At this point, defense counsel advised the court that he believed this ruling to be reversible error and requested that, for the benefit of the Court of Appeals, the judge state the reasons for his decision. Replying that the reasons were "quite obvious", Judge Duffy refused. Not satisfied, defense counsel repeated his request the following day. Again Judge Duffy refused, admonishing counsel that he was "running a courtroom, not a classroom." Although stating that he found the doctor's credibility to be "just about zero" and commenting that "the Government could have done a number on him", the judge assured defense counsel that lack of credibility was not the basis of his decision to exclude the testimony, noting that "there are lots of other reasons". In spite of defense counsel's continued urging, however, the district judge remained steadfast in his refusal to list these "other reasons" for the record.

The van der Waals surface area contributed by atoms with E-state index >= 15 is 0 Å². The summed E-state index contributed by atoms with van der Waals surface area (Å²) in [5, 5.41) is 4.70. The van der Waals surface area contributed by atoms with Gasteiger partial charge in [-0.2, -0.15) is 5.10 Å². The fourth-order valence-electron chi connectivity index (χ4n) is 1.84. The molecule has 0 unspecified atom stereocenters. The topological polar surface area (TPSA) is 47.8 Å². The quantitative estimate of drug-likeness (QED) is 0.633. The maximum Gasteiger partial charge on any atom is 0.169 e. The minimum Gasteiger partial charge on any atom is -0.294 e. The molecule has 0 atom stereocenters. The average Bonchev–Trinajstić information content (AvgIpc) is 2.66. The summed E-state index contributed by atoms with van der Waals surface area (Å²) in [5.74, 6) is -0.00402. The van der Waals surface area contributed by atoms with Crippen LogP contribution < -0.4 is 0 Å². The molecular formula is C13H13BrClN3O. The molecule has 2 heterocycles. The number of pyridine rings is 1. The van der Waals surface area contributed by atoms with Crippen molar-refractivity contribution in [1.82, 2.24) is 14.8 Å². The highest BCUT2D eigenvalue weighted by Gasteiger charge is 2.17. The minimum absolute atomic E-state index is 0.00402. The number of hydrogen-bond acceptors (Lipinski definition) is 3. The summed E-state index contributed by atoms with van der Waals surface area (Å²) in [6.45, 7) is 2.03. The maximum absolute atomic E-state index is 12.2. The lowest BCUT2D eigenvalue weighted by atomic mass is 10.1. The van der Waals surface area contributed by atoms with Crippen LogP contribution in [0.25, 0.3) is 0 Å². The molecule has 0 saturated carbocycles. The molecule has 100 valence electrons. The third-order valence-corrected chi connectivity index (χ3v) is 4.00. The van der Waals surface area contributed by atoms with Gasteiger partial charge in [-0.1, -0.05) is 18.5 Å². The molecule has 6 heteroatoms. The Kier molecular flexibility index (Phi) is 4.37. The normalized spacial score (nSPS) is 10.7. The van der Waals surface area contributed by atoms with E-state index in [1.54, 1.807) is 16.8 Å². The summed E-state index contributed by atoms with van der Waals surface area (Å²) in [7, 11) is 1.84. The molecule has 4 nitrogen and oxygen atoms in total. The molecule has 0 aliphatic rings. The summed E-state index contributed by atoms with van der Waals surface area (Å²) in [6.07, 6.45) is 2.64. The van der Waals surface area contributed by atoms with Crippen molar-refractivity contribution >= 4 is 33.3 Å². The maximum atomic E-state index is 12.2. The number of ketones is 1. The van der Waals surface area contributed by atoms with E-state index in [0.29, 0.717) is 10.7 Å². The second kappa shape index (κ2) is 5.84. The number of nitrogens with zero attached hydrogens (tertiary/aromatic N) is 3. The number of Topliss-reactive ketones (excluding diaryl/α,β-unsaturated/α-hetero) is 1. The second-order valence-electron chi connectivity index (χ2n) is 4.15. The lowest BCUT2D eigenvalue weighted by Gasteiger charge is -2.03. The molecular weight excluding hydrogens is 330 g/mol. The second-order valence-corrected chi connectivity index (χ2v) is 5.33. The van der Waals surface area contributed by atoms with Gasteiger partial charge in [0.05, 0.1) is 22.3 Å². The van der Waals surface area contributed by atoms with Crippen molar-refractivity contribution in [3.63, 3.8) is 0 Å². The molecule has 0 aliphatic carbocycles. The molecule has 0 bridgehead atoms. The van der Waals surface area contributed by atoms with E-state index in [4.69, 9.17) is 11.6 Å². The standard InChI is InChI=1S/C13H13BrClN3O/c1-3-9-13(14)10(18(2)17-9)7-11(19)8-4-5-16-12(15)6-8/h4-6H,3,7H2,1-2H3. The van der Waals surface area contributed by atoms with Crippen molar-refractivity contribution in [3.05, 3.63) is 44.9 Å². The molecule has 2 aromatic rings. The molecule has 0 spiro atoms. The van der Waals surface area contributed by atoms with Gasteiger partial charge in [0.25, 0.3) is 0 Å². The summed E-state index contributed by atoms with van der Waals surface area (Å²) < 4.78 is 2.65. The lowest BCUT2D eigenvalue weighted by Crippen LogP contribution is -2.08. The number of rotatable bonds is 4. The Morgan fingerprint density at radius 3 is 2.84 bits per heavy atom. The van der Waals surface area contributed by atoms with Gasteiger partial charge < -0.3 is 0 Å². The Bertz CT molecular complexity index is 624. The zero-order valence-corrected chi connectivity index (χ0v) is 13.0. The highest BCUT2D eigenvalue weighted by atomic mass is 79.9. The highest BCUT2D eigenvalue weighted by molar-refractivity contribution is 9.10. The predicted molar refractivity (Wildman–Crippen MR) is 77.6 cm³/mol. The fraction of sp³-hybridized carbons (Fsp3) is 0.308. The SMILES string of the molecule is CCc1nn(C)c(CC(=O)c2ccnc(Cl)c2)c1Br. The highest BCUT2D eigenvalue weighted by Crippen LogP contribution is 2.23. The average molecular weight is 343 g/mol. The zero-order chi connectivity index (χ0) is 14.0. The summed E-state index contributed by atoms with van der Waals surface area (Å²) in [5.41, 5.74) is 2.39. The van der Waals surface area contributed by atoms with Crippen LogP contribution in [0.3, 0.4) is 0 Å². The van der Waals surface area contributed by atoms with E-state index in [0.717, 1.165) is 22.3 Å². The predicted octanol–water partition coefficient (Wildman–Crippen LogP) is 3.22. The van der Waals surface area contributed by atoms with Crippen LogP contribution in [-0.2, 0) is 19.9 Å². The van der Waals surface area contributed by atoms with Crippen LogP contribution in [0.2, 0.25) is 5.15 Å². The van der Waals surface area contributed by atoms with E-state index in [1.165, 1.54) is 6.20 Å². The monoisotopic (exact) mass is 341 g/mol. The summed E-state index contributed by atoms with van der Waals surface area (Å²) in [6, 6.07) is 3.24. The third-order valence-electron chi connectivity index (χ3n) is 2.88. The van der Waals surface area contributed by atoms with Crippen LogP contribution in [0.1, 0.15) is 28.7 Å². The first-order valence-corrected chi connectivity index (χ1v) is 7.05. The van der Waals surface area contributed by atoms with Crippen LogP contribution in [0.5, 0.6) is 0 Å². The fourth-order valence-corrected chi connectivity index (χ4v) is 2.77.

Rule 403 of the Federal Rules of Evidence permits a trial judge to exclude relevant evidence "if its probative value is substantially outweighed by the danger of unfair prejudice, confusion of the issues, or misleading the jury, or by considerations of undue delay, waste of time or needless presentation of cumulative evidence." In the balancing of probative value against unfair prejudice required by Rule 403, the trial judge has wide discretion, United States v. Cowsen, 530 F.2d 734, 738 (7th Cir.), cert. denied, --- U.S. ----, 96 S.Ct. 2227, 48 L.Ed.2d 831 (1976); United States v. Moore, 522 F.2d 1068, 1079 (9th Cir. 1975), cert. denied, 423 U.S. 1049, 96 S.Ct. 775, 46 L.Ed.2d 637 (1976), and the ruling that he makes will not be disturbed unless such discretion has been clearly abused, United States v. Wixom, 529 F.2d 217, 220 (8th Cir. 1976); United States v. Fairchild,526 F.2d 185, 189 (7th Cir. 1975), cert. denied, --- U.S. ----, 96 S.Ct. 1682, 48 L.Ed.2d 186 (1976).